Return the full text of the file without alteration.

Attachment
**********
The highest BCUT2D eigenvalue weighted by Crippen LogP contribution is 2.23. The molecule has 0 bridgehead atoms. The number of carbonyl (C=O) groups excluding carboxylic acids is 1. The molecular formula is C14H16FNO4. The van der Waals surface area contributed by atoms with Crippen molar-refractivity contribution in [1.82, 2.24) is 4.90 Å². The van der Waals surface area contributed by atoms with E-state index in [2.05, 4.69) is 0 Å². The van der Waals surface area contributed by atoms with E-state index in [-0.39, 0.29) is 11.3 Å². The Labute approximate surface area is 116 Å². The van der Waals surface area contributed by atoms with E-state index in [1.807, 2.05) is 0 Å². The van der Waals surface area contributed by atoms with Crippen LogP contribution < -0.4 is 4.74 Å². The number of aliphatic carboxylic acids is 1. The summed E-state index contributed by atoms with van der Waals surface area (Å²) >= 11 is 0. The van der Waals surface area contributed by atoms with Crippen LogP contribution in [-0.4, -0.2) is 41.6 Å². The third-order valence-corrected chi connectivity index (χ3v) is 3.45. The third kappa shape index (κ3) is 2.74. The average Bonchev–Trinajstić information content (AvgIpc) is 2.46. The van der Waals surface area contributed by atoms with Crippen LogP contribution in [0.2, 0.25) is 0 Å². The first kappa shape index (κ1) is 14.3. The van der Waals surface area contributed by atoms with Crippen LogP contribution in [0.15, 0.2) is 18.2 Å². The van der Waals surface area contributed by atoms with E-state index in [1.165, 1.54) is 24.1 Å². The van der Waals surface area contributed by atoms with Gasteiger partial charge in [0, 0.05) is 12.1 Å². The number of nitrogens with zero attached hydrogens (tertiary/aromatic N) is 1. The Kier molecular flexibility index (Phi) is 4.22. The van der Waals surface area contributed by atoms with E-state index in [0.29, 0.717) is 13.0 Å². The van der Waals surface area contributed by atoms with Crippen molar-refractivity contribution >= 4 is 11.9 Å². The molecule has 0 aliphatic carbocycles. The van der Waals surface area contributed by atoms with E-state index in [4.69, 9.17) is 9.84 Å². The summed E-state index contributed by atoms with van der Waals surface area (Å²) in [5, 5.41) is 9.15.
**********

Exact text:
The highest BCUT2D eigenvalue weighted by Crippen LogP contribution is 2.23. The molecule has 0 bridgehead atoms. The number of carbonyl (C=O) groups excluding carboxylic acids is 1. The molecular formula is C14H16FNO4. The van der Waals surface area contributed by atoms with Crippen molar-refractivity contribution in [1.82, 2.24) is 4.90 Å². The van der Waals surface area contributed by atoms with E-state index in [2.05, 4.69) is 0 Å². The van der Waals surface area contributed by atoms with E-state index in [-0.39, 0.29) is 11.3 Å². The Labute approximate surface area is 116 Å². The van der Waals surface area contributed by atoms with E-state index in [1.807, 2.05) is 0 Å². The van der Waals surface area contributed by atoms with Crippen LogP contribution < -0.4 is 4.74 Å². The number of aliphatic carboxylic acids is 1. The summed E-state index contributed by atoms with van der Waals surface area (Å²) >= 11 is 0. The van der Waals surface area contributed by atoms with Crippen LogP contribution in [-0.4, -0.2) is 41.6 Å². The third-order valence-corrected chi connectivity index (χ3v) is 3.45. The third kappa shape index (κ3) is 2.74. The average Bonchev–Trinajstić information content (AvgIpc) is 2.46. The van der Waals surface area contributed by atoms with Crippen LogP contribution in [0.2, 0.25) is 0 Å². The first kappa shape index (κ1) is 14.3. The van der Waals surface area contributed by atoms with Crippen LogP contribution in [0.15, 0.2) is 18.2 Å². The van der Waals surface area contributed by atoms with E-state index in [1.165, 1.54) is 24.1 Å². The van der Waals surface area contributed by atoms with Gasteiger partial charge in [0, 0.05) is 12.1 Å². The number of nitrogens with zero attached hydrogens (tertiary/aromatic N) is 1. The Kier molecular flexibility index (Phi) is 4.22. The van der Waals surface area contributed by atoms with E-state index in [0.29, 0.717) is 13.0 Å². The van der Waals surface area contributed by atoms with Crippen molar-refractivity contribution >= 4 is 11.9 Å². The molecule has 0 aliphatic carbocycles. The van der Waals surface area contributed by atoms with E-state index in [4.69, 9.17) is 9.84 Å². The summed E-state index contributed by atoms with van der Waals surface area (Å²) in [5, 5.41) is 9.15.